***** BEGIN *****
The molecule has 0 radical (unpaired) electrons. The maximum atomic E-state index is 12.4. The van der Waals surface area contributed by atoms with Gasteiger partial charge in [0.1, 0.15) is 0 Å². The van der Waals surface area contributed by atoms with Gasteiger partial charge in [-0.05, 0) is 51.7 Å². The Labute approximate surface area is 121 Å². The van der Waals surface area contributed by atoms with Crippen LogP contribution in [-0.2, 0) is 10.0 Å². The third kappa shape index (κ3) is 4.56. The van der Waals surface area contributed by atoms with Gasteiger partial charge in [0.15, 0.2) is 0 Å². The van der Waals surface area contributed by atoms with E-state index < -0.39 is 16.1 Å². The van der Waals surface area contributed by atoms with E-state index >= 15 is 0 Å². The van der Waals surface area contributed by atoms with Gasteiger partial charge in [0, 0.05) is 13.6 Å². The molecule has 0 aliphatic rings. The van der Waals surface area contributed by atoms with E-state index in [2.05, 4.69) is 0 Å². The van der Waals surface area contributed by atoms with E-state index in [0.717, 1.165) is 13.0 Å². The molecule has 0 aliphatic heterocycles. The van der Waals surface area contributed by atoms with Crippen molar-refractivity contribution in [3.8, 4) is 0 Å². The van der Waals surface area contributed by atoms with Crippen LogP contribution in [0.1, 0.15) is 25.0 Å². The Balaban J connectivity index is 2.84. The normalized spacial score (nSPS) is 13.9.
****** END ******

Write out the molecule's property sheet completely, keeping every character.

The molecule has 0 radical (unpaired) electrons. The maximum atomic E-state index is 12.4. The van der Waals surface area contributed by atoms with Gasteiger partial charge in [0.1, 0.15) is 0 Å². The van der Waals surface area contributed by atoms with Gasteiger partial charge in [-0.05, 0) is 51.7 Å². The Labute approximate surface area is 121 Å². The van der Waals surface area contributed by atoms with Crippen LogP contribution in [-0.2, 0) is 10.0 Å². The third kappa shape index (κ3) is 4.56. The van der Waals surface area contributed by atoms with Gasteiger partial charge in [0.15, 0.2) is 0 Å². The van der Waals surface area contributed by atoms with E-state index < -0.39 is 16.1 Å². The van der Waals surface area contributed by atoms with E-state index >= 15 is 0 Å². The van der Waals surface area contributed by atoms with Gasteiger partial charge in [0, 0.05) is 13.6 Å². The molecule has 0 aliphatic rings. The van der Waals surface area contributed by atoms with E-state index in [2.05, 4.69) is 0 Å². The van der Waals surface area contributed by atoms with E-state index in [0.717, 1.165) is 13.0 Å². The molecule has 0 aliphatic heterocycles. The van der Waals surface area contributed by atoms with Crippen molar-refractivity contribution in [3.8, 4) is 0 Å². The van der Waals surface area contributed by atoms with Crippen LogP contribution in [0.1, 0.15) is 25.0 Å². The Balaban J connectivity index is 2.84. The normalized spacial score (nSPS) is 13.9.